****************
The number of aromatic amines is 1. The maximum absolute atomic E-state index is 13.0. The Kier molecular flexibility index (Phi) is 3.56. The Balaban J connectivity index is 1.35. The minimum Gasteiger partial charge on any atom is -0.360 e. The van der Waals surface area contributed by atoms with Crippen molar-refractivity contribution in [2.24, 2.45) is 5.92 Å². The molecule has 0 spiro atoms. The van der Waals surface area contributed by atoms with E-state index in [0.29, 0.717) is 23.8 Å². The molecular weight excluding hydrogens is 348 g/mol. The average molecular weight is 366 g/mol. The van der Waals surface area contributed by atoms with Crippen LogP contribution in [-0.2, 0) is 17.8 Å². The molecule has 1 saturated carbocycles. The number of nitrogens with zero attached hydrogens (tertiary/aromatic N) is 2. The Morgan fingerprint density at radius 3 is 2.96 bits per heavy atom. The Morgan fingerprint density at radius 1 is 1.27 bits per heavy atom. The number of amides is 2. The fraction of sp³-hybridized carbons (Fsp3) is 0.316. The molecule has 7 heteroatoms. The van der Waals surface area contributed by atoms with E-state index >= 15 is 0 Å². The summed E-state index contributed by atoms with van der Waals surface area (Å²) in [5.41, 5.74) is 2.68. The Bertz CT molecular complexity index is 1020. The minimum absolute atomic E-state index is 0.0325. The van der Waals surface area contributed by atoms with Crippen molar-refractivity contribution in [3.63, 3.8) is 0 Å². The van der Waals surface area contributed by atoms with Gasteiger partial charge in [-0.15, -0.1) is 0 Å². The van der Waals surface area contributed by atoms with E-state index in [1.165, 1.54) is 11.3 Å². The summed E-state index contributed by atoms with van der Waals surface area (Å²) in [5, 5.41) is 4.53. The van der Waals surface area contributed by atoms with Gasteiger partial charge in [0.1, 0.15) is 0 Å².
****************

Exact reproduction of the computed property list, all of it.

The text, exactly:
The number of aromatic amines is 1. The maximum absolute atomic E-state index is 13.0. The Kier molecular flexibility index (Phi) is 3.56. The Balaban J connectivity index is 1.35. The minimum Gasteiger partial charge on any atom is -0.360 e. The van der Waals surface area contributed by atoms with Crippen molar-refractivity contribution in [2.24, 2.45) is 5.92 Å². The molecule has 0 spiro atoms. The van der Waals surface area contributed by atoms with E-state index in [0.29, 0.717) is 23.8 Å². The molecular weight excluding hydrogens is 348 g/mol. The average molecular weight is 366 g/mol. The van der Waals surface area contributed by atoms with Crippen LogP contribution in [-0.2, 0) is 17.8 Å². The molecule has 1 saturated carbocycles. The number of nitrogens with zero attached hydrogens (tertiary/aromatic N) is 2. The Morgan fingerprint density at radius 3 is 2.96 bits per heavy atom. The Morgan fingerprint density at radius 1 is 1.27 bits per heavy atom. The number of amides is 2. The fraction of sp³-hybridized carbons (Fsp3) is 0.316. The molecule has 7 heteroatoms. The van der Waals surface area contributed by atoms with E-state index >= 15 is 0 Å². The summed E-state index contributed by atoms with van der Waals surface area (Å²) in [5.41, 5.74) is 2.68. The Bertz CT molecular complexity index is 1020. The minimum absolute atomic E-state index is 0.0325. The van der Waals surface area contributed by atoms with Crippen molar-refractivity contribution in [3.63, 3.8) is 0 Å². The van der Waals surface area contributed by atoms with Gasteiger partial charge in [-0.15, -0.1) is 0 Å². The van der Waals surface area contributed by atoms with E-state index in [1.165, 1.54) is 11.3 Å². The summed E-state index contributed by atoms with van der Waals surface area (Å²) in [5, 5.41) is 4.53. The van der Waals surface area contributed by atoms with Gasteiger partial charge in [0.1, 0.15) is 0 Å².